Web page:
A Most Exquisite Native American Pipe
The Apalache Foundation continues to do intensive archival research and geospatial analysis for the Native American History of the headwaters of the Chattahoochee River. Research reports are being published in Access Genealogy (www.AccessGenealogy.com.)
The ceramic pipe illustrated below was found by Captain James H. Nichols in 1870 while he was plowing near the famous Nacoochee Mound, which is pictured above. His plow fell into an intact flagstone sarcophagus, containing a skeleton, several Native American-made copper tools and weapons, shell beads and this beautiful ceramic pipe.
The pipe was fired from primary kaolin, which is a white clay with bands of metal oxides in it. Ceramics experts believe that it was fired to a porcelain temperature because the fine details of the pipe remained after being exposed to dampness and freezing temperatures for at least 800 years. After firing the color of the vitrified clay was roughly ivory.
The pipe is only 2″ high and could well have been a woman’s pipe. We don’t know the gender of the skeleton. Despite its small size, all surfaces of the pipe were polished to the point that the pipe glistens even today.
This pipe is on display at the National Museum of the American Indian. The drawing below was prepared by antiquarian George Gustav Heye in 1915, after he bought the pipe from Nichols’ daughter, who lived in Atlanta.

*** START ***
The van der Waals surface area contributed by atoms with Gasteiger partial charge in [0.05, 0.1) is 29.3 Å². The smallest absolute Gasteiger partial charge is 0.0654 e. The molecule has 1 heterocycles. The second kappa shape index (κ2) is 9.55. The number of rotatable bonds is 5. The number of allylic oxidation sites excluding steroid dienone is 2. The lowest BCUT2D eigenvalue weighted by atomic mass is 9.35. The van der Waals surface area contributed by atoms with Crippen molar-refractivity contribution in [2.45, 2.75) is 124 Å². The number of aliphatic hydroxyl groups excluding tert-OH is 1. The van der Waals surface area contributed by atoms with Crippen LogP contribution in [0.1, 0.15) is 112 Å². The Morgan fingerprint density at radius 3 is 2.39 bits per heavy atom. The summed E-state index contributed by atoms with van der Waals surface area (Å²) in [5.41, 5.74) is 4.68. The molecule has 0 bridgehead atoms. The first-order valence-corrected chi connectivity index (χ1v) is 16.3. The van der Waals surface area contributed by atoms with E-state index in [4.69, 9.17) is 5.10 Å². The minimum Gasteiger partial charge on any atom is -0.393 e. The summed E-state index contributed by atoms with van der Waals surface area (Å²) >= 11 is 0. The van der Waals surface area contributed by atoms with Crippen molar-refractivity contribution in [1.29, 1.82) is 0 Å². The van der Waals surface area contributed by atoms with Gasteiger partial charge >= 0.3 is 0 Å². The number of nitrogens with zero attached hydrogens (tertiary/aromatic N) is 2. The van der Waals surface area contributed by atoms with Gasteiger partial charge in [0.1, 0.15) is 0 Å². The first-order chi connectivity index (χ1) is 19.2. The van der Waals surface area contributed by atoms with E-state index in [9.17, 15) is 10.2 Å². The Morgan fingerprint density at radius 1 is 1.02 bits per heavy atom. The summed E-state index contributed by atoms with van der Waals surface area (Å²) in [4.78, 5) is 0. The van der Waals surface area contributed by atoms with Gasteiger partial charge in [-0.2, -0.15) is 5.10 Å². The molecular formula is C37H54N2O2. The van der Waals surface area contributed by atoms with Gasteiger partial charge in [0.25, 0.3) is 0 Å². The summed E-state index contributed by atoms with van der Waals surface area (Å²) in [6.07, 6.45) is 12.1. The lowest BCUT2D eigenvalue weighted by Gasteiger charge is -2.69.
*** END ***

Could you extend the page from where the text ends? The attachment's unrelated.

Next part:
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Richard Thornton is a professional architect, city planner, author and museum exhibit designer-builder. He is today considered one of the nation’s leading experts on the Southeastern Indians. However, that was not always the case. While at Georgia Tech Richard was the first winner of the Barrett Fellowship, which enabled him to study Mesoamerican architecture and culture in Mexico under the auspices of the Institutio Nacional de Antropoligia e Historia. Dr. Roman Piňa-Chan, the famous archaeologist and director of the Museo Nacional de Antropologia, was his fellowship coordinator. For decades afterward, he lectured at universities and professional societies around the Southeast on Mesoamerican architecture, while knowing very little about his own Creek heritage. Then he was hired to carry out projects for the Muscogee-Creek Nation in Oklahoma. The rest is history.Richard is the Tribal Historic Preservation Officer for the KVWETV (Coweta) Creek Tribe and a member of the Perdido Bay Creek Tribe. In 2009 he was the architect for Oklahoma’s Trail of Tears Memorial at Council Oak Park in Tulsa. He is the president of the Apalache Foundation, which is sponsoring research into the advanced indigenous societies of the Lower Southeast.
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